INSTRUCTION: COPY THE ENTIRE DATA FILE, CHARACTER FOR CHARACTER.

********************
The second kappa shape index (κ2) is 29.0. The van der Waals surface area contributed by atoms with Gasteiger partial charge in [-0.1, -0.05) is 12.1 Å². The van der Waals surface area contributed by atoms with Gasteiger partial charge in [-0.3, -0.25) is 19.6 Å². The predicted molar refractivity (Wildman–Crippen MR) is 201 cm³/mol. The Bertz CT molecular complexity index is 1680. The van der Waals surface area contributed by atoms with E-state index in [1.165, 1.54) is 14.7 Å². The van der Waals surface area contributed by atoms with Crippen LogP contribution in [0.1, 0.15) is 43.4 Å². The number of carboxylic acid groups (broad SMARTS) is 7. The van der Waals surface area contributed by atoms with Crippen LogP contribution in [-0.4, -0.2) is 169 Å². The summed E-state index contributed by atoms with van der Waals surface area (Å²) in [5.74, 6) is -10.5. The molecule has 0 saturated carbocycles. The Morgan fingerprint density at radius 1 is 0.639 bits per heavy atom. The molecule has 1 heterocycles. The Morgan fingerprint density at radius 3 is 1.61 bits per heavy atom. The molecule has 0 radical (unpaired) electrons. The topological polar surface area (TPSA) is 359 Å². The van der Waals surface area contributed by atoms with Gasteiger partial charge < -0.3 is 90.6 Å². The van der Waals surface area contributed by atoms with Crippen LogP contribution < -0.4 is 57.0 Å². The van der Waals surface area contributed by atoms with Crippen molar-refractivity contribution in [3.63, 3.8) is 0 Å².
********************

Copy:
The second kappa shape index (κ2) is 29.0. The van der Waals surface area contributed by atoms with Gasteiger partial charge in [-0.1, -0.05) is 12.1 Å². The van der Waals surface area contributed by atoms with Gasteiger partial charge in [-0.3, -0.25) is 19.6 Å². The predicted molar refractivity (Wildman–Crippen MR) is 201 cm³/mol. The Bertz CT molecular complexity index is 1680. The van der Waals surface area contributed by atoms with E-state index in [1.165, 1.54) is 14.7 Å². The van der Waals surface area contributed by atoms with Crippen LogP contribution in [0.1, 0.15) is 43.4 Å². The number of carboxylic acid groups (broad SMARTS) is 7. The van der Waals surface area contributed by atoms with Crippen LogP contribution in [-0.4, -0.2) is 169 Å². The summed E-state index contributed by atoms with van der Waals surface area (Å²) in [5.74, 6) is -10.5. The molecule has 0 saturated carbocycles. The Morgan fingerprint density at radius 1 is 0.639 bits per heavy atom. The molecule has 1 heterocycles. The Morgan fingerprint density at radius 3 is 1.61 bits per heavy atom. The molecule has 0 radical (unpaired) electrons. The topological polar surface area (TPSA) is 359 Å². The van der Waals surface area contributed by atoms with Gasteiger partial charge < -0.3 is 90.6 Å². The van der Waals surface area contributed by atoms with Crippen LogP contribution < -0.4 is 57.0 Å². The van der Waals surface area contributed by atoms with Crippen molar-refractivity contribution in [3.63, 3.8) is 0 Å².